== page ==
4 Unusual Ways to Relieve Menstrual Cramps

We know that heating pads and Midol can help ease period woes. But other than that (and perhaps hiding under the covers with a pint), the ways to nix cramps are pretty limited. Although around 80 percent of women experience cramps at some point in their lives, unfortunately there has been little research in how to treat them. Thankfully, there are other options. Here are four unconventional ways to help you get through that time of the month.

1. Orgasms

For some people it might seem like a taboo to have sex during a period but the surge of feel-good chemicals that run through you body during a romp in the sheets is sure to help relieve some menstrual pain. During climax, the body releases endorphins such as oxytocin and dopamine, which can decrease period symptoms, Lauren Streicher, MD, associate clinical professor of obstetrics and gynecology at Northwestern University’s Feinberg School of Medicine in Chicago, told Everyday Health.

2. Acupuncture

Acupuncture has roots in Chinese medicine and has been used for years to help alleviate pain and treat certain health conditions like anxiety, headaches, back pain, and fatigue. It's a practice that involves using needles to stimulate certain points on the body. 

For menstrual pain, acupuncture can stimulate blood flow to the uterus, relaxing the muscles and the reducing uterine contractions, according to Women's Health Magazine. It also "balances out the brain's hormone-regulator" and can curb mood swings and other symptoms of premenstrual syndrome (PMS).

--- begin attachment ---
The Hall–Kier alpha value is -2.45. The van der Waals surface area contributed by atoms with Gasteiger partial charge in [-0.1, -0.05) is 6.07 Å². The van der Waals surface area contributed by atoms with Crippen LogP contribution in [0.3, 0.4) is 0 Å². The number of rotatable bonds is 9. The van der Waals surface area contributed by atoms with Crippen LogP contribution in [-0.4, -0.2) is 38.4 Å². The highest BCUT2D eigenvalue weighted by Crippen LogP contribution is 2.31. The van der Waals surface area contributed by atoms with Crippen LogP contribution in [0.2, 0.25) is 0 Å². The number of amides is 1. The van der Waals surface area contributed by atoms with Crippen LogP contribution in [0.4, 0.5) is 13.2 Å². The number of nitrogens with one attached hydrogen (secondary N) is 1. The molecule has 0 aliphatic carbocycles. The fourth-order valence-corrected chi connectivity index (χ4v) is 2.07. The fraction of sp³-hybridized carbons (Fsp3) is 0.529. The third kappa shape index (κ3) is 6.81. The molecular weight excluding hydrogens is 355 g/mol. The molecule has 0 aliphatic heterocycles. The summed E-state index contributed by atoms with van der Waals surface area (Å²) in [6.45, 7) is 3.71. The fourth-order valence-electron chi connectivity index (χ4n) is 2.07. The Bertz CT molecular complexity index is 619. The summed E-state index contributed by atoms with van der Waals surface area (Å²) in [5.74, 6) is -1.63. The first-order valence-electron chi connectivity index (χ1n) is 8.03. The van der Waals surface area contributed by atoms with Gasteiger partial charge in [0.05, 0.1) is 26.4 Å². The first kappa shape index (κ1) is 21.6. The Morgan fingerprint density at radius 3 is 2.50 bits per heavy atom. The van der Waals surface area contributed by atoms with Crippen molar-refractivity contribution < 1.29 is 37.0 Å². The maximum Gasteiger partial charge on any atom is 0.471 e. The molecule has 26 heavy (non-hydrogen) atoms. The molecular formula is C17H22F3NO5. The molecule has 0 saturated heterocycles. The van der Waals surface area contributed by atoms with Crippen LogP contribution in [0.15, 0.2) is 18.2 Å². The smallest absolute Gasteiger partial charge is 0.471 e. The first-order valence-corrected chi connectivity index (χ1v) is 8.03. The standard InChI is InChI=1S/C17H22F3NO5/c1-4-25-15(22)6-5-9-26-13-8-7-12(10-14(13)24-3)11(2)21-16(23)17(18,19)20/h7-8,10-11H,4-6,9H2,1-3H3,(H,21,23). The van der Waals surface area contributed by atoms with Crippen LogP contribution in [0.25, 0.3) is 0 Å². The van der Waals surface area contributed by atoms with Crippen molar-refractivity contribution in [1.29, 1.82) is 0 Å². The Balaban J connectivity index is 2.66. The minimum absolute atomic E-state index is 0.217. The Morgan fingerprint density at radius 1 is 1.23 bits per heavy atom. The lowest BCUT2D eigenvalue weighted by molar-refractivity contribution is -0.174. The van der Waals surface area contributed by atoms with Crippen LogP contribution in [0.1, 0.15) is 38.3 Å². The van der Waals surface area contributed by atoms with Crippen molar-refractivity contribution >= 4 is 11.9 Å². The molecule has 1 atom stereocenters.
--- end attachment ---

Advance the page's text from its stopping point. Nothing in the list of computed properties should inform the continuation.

“It’s using the body’s own energy to naturally play with hormones and rebalance the system,” Lisa M. Bartoli, D.O., Fellow of the American Academy of Physical Medicine and Rehabilitation at Beth Israel Medical Center’s Continuum Center for Health and Healing, told Women's Health Magazine. “I’m always amazed how quickly acupuncture works."

3. Herbal tea

Consider sipping on cramp bark and chamomile tea to ease cramps. Cramp bark can relax uterine walls, while chamomile contains a compound called glycine, that relieves muscle spasm and can act as a nerve relaxant, thereby decreasing period pain.

4. Exercise

You may not feel like it but getting yourself to a gym during your period it is worth it. “The better shape you’re in and the more physically active you are, the less likely you are to suffer from chronic aches and pains, including menstrual cramps,” Bart D. Putterman, MD, an ob-gyn at Texas Children’s Pavilion for Women in Houston told Everyday Health. “They don’t take away your pain, but they can make it so you don’t care you have the pain.” Experts think that aerobic exercise is the best cramp-reliever, so consider adding jogging, spin class or swimming to your schedule at least three times a week. 

Related: Why Your Period Is Being Unfairly Taxed